At the centre of my difficulty is the idea that the world’s great faiths can work together to make the world a better place.
Surely if all political parties worked together they could make the world a better place? They will not do so of course as the different political parties see themselves as competing ideologies and versions of what the world needs. The different faiths also see themselves as having different and competing versions of The Truth. Certainly the message of Christianity is that there is no access to the one God other than through Jesus and the work he completed by dying on the cross for all and then rising from the dead to rule.
But how can Blair be a role model for what he is saying? I listened to the programme on BBC Radio 4 in which he lightly dismissed his political past and the things he did in government, “You take decisions and your decisions divide people.” At the centre of Christian understanding down the centuries though is that the faith of Christians is to make a difference to their decisions and actions, not just their private beliefs. Blair conspicuously gave no hint of a morality behind his decisions or actions, or any evidence of a Christian faith affecting his premiership.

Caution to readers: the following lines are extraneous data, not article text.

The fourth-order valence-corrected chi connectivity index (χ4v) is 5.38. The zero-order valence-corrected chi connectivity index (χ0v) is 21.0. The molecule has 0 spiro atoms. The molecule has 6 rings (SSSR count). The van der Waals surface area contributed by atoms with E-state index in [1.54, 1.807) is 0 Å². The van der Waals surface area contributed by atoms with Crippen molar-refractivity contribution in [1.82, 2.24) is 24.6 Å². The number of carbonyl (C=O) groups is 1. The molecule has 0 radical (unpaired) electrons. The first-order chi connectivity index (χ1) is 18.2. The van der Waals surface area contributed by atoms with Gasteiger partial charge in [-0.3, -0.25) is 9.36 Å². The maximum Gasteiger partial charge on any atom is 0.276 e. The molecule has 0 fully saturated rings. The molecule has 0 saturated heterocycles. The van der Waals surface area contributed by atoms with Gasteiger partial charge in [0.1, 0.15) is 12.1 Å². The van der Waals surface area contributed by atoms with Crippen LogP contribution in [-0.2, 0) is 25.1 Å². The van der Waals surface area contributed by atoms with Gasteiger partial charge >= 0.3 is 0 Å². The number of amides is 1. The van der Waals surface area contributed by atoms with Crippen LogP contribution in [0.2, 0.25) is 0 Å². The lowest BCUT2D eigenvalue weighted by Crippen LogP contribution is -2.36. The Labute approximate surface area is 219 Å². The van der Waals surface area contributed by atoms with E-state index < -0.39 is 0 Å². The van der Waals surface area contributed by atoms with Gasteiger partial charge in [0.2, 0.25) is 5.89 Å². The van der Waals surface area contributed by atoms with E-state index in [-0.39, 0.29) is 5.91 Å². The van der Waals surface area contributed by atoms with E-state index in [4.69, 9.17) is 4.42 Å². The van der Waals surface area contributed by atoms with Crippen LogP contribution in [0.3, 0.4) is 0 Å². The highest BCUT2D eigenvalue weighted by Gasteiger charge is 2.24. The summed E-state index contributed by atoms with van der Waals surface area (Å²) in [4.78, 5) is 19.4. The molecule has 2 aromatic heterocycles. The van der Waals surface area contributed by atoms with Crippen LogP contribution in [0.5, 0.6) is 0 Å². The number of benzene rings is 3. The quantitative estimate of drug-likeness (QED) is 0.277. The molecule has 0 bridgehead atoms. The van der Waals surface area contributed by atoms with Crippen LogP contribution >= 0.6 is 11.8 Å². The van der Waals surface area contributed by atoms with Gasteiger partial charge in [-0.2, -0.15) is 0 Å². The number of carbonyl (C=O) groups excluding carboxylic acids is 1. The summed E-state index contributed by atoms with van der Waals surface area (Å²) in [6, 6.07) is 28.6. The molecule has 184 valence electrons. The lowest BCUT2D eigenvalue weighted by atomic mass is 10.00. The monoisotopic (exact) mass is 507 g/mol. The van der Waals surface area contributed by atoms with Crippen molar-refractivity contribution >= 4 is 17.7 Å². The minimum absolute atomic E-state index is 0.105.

The first thing that came to my mind when I heard about his inter-faith ambitions were two people who are known for trying to wash their hands. I thought of the Lady Macbeth who desperately cried, “Out, damn’d spot! out, I say!” as, though she scrubbed away, still saw blood on her hands. Then I thought of Pontious Pilate who famously washed his hands in an attempt to deny that he was accepting guilt in the first place. I suppose these two people will have come to mind is that I have thought of Blair as having blood on his hands from the invasion of Iraq.
I wondered if Tony Blair’s efforts at his Faith Foundation are in any way a result of having a sense of having that blood on his hands and his need to deal with any feelings of guilt.
I do believe though, that any student of politics or economics who does not factor faith into their thinking is working with incomplete and insufficient data.